A proud moment for the parents of any college student might be when he or she declares a major in a STEM (Science, Technology, Engineering, Math) field. Maybe more relief than pride, as most of us now know STEM majors will find the job market much easier than their Liberal Arts counterparts. It’s hard out there for English and History majors, and don’t even ask about Theater or Dance. But major in Biology, Computer Science, or Mathematics, and you’re guaranteed some kind of job, right?

Well, yes and no.

The demand for STEM careers

It is projected that by 2020, according to the U.S. Bureau of Labor Statistics (BLS), a 34% increase in professional, scientific, and technical services employmen t will take place. If the demand is there, it should result in higher wages. That’s how supply and demand work on the job market.

STEM jobs make a difference in our society no doubt, be it medical advances, energy conservation efforts or practical solutions to mechanical engineering. We’re living in the time of greatest expansion in STEM since the Cold War when the US and the Soviet Union both actively encouraged students to go into these fields to expand the military-industrial complex. Today, with globalization, there’s a new drive to create advances in technology, medicine, transportation, food production, and infrastructure.

The major research universities have known this for years, but even smaller liberal arts colleges are beginning to realize that if they want students who will graduate to jobs, pay back their student loans, and give donations as successful alumni, they need to build up their STEM programs.

Not all STEM is created equal

STEM is a hot topic amongst education experts, policymakers, and business leaders. We are seeing more recently, though, that the advantage to employment is more about the TEM, as Science has been facing a labor crunch, especially for recent graduates. A study by College Measures , a non-profit firm that helps governments gather and disperse salary data on new college graduates, showed that not all students who major in the sciences are cashing out.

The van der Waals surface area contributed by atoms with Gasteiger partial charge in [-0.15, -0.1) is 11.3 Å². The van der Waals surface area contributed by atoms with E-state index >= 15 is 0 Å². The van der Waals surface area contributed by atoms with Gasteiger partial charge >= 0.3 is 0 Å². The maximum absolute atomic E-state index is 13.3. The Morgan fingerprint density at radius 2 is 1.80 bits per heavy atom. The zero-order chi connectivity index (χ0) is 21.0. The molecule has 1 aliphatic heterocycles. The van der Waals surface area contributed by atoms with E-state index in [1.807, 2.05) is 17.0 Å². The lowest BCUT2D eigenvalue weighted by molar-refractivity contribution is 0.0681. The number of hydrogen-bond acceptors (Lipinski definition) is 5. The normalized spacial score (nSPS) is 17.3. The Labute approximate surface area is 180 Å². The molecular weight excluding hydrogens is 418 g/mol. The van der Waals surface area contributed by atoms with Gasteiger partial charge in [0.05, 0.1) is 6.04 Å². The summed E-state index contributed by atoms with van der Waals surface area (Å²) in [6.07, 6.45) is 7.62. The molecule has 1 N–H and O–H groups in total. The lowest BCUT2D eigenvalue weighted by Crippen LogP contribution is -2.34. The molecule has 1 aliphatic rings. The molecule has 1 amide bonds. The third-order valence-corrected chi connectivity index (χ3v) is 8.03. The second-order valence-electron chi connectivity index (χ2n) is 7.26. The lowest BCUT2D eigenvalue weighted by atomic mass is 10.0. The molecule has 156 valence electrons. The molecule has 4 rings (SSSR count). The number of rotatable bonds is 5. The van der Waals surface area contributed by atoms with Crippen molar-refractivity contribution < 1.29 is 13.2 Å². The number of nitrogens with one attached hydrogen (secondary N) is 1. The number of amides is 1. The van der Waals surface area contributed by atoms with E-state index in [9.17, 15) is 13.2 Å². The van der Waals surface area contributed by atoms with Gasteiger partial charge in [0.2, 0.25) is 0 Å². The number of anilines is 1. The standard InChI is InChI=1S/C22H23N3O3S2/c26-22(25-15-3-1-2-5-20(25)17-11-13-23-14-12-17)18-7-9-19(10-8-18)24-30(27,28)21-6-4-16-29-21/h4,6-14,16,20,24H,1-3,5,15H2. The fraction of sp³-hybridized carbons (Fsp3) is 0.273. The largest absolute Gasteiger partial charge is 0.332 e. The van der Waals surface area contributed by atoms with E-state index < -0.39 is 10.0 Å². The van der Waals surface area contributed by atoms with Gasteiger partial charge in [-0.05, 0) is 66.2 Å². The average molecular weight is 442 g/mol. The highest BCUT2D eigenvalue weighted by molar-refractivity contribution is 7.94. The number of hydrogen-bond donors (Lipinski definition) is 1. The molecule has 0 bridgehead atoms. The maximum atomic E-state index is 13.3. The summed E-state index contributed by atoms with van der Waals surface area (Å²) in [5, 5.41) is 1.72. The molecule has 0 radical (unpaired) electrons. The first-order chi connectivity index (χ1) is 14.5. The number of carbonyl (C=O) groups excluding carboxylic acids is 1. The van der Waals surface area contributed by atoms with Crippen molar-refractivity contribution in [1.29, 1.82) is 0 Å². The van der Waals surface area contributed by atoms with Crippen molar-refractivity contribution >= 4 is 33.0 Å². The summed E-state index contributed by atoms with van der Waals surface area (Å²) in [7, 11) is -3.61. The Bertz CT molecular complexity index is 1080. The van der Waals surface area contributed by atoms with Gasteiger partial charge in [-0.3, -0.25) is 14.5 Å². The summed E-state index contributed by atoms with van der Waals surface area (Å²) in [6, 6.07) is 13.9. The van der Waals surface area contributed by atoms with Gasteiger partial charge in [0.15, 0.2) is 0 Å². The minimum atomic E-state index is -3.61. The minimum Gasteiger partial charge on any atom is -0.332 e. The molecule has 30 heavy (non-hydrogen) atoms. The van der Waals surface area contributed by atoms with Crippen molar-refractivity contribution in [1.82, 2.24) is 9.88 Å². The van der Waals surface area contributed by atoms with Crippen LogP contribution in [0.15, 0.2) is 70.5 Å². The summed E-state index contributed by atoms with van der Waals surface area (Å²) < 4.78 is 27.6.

There are reasons for this, among them being the fact that science majors usually find themselves going into education (which is saturated with job-seekers) or low-level lab positions without a graduate degree. Technology is paying more because there’s a shortage of qualified programmers, designers, and managers, and the field is expanding so rapidly; Engineering and Mathematics, because of their level of difficulty, have similar shortages.

The safe bet? Stick with TEM; think twice about the sciences. Give the same amount of consideration to Science you would give to English. What, really?! Yes; according to College Measures, graduates with degrees in the sciences earned no higher than those with an English Literature major. The College Measures data below was conducted in Texas, Colorado and Virginia and used first-year salary information provided by the participating state employment databases.

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Final words

Obviously, consider your interests first; if you don’t like the STEM majors, you won’t be happy, and students who are not happy are more likely to switch majors, losing time and money, or to drop out altogether. Think about your strengths as well; most prospective employers won’t look at your GPA, but if you plan on going for a graduate degree, graduate schools will. If STEM isn’t your strong point, you’re not going to go any farther with barely-passing grades on your transcript.

Choose a major that suits you. If it’s in STEM, congratulations, you’re a little closer to a stable career. But if it’s not, don’t try to force a round peg into a square hole. There’s a place for you somewhere.

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